The Federal Court of Canada has certified a class-action lawsuit involving 40,000 people in the medical marijuana access program.
The case was launched in 2013 after Health Canada sent letters to people with the program's name on the envelope. Before that, mail sent to individuals in the program didn't mention marijuana.
Recipients were upset, saying their privacy had been violated. Some said they worried they'd lose their jobs or become victims of a home invasion.
In March this year, the Office of the Privacy Commissioner of Canada ruled that Health Canada had violated federal privacy laws. That ruling didn't allow for any compensation.
In a press release, the Halifax law firm that launched the case said the certification shows the Federal Court has decided the class-action lawsuit is necessary to allow people access to justice.
Medical status disclosed
Debbie Stultz-Giffin, chair of Maritimers Unite for Medical Marijuana Society, was one of 2,105 people who received the letter in Nova Scotia, and is anxious to see the case proceed.
She said it left patients and caregivers open to everything from home invasion, to condemnation from people close to them who may not have been aware they were using marijuana.
"It opened us up for discrimination," she said. "Health Canada exposed our privacy to the public, to Canada Post and in some situations to friends, neighbours. Certainly as patients we have a right to that level of privacy about our health conditions or what we chose to use as our medicine."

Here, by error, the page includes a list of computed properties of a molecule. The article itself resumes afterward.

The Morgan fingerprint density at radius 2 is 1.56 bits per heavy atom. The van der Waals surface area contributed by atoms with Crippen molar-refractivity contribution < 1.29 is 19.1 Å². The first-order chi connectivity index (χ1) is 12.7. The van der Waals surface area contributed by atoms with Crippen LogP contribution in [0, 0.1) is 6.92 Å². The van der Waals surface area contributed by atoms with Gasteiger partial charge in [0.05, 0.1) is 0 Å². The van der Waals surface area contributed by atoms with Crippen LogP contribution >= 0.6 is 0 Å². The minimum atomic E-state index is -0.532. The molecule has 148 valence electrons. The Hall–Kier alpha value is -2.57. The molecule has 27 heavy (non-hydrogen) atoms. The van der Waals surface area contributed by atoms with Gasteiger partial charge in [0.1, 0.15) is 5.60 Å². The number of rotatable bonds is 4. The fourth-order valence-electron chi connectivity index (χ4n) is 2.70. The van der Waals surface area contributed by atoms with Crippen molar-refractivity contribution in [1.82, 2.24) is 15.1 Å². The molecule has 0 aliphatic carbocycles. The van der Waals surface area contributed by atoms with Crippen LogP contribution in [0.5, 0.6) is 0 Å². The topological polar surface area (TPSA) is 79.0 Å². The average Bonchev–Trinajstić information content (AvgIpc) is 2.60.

Stultz-Giffin said her group is encouraging people to share how the breach impacted them on a website set up for the suit. The lawyers in the case say more than 1,000 people have registered for the site.
"This is not over yet, but the thousands of affected program members should take some comfort that every legal claim we advanced on their behalf has been approved to go forward," said David Fraser, a privacy lawyer at McInnes Cooper in Halifax.
The plaintiffs are seeking damages for breach of contract, breach of confidence, invasion of privacy and charter violations.
Fraser said it's too early to quantify what compensation they'll be looking for, but that it may depend on how individuals were affected by the breach.
The federal government now has 30 days to appeal the Federal Court's certification.
Fraser said the privacy breach has added extra stress to people already struggling with serious health issues. He hopes Health Canada will consider negotiating a resolution instead of appealing the certification and going through a court battle.
"When you're dealing with 40,000 people with debilitating health conditions, drawing this out is not to anyone's advantage. It's best to resolve it as fast as you can," he said.
McInnes Cooper is jointly representing users from across Canada with Branch MacMaster LLP of Vancouver, Charney Lawyers of Toronto, and Sutts, Strosberg LLP of Toronto and Windsor, Ont.